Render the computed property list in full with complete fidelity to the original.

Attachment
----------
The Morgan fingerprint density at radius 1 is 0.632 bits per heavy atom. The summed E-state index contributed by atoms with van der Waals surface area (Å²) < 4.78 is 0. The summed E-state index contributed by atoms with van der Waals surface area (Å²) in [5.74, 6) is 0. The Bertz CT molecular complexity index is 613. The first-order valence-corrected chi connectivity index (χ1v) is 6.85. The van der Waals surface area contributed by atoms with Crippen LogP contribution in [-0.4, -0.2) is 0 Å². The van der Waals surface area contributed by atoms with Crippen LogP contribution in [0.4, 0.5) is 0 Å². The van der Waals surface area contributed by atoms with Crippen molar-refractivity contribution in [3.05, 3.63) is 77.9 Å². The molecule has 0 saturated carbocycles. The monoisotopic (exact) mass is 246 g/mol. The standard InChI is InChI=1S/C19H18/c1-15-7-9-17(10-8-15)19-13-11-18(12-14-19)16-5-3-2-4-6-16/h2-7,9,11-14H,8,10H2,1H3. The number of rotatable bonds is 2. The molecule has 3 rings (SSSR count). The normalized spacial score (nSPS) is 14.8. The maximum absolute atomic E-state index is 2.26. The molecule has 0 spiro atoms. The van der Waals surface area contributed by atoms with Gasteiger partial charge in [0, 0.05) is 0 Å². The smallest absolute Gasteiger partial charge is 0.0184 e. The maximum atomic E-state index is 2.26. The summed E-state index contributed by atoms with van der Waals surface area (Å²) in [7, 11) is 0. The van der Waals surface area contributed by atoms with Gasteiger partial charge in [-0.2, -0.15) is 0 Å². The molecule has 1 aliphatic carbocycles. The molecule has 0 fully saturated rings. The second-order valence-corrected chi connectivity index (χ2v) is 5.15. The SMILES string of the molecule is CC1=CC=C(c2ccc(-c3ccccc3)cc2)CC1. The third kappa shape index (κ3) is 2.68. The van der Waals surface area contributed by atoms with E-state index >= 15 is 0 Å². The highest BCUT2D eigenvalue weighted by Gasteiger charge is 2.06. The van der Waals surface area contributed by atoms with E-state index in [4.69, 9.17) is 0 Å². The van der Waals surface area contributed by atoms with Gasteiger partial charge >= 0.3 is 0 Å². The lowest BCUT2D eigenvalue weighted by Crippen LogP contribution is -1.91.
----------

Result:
The Morgan fingerprint density at radius 1 is 0.632 bits per heavy atom. The summed E-state index contributed by atoms with van der Waals surface area (Å²) < 4.78 is 0. The summed E-state index contributed by atoms with van der Waals surface area (Å²) in [5.74, 6) is 0. The Bertz CT molecular complexity index is 613. The first-order valence-corrected chi connectivity index (χ1v) is 6.85. The van der Waals surface area contributed by atoms with Crippen LogP contribution in [-0.4, -0.2) is 0 Å². The van der Waals surface area contributed by atoms with Crippen LogP contribution in [0.4, 0.5) is 0 Å². The van der Waals surface area contributed by atoms with Crippen molar-refractivity contribution in [3.05, 3.63) is 77.9 Å². The molecule has 0 saturated carbocycles. The monoisotopic (exact) mass is 246 g/mol. The standard InChI is InChI=1S/C19H18/c1-15-7-9-17(10-8-15)19-13-11-18(12-14-19)16-5-3-2-4-6-16/h2-7,9,11-14H,8,10H2,1H3. The number of rotatable bonds is 2. The molecule has 3 rings (SSSR count). The normalized spacial score (nSPS) is 14.8. The maximum absolute atomic E-state index is 2.26. The molecule has 0 spiro atoms. The van der Waals surface area contributed by atoms with Gasteiger partial charge in [0, 0.05) is 0 Å². The smallest absolute Gasteiger partial charge is 0.0184 e. The maximum atomic E-state index is 2.26. The summed E-state index contributed by atoms with van der Waals surface area (Å²) in [7, 11) is 0. The van der Waals surface area contributed by atoms with Gasteiger partial charge in [-0.2, -0.15) is 0 Å². The molecule has 1 aliphatic carbocycles. The molecule has 0 fully saturated rings. The second-order valence-corrected chi connectivity index (χ2v) is 5.15. The SMILES string of the molecule is CC1=CC=C(c2ccc(-c3ccccc3)cc2)CC1. The third kappa shape index (κ3) is 2.68. The van der Waals surface area contributed by atoms with E-state index >= 15 is 0 Å². The highest BCUT2D eigenvalue weighted by Gasteiger charge is 2.06. The van der Waals surface area contributed by atoms with E-state index in [4.69, 9.17) is 0 Å². The van der Waals surface area contributed by atoms with Gasteiger partial charge >= 0.3 is 0 Å². The lowest BCUT2D eigenvalue weighted by Crippen LogP contribution is -1.91.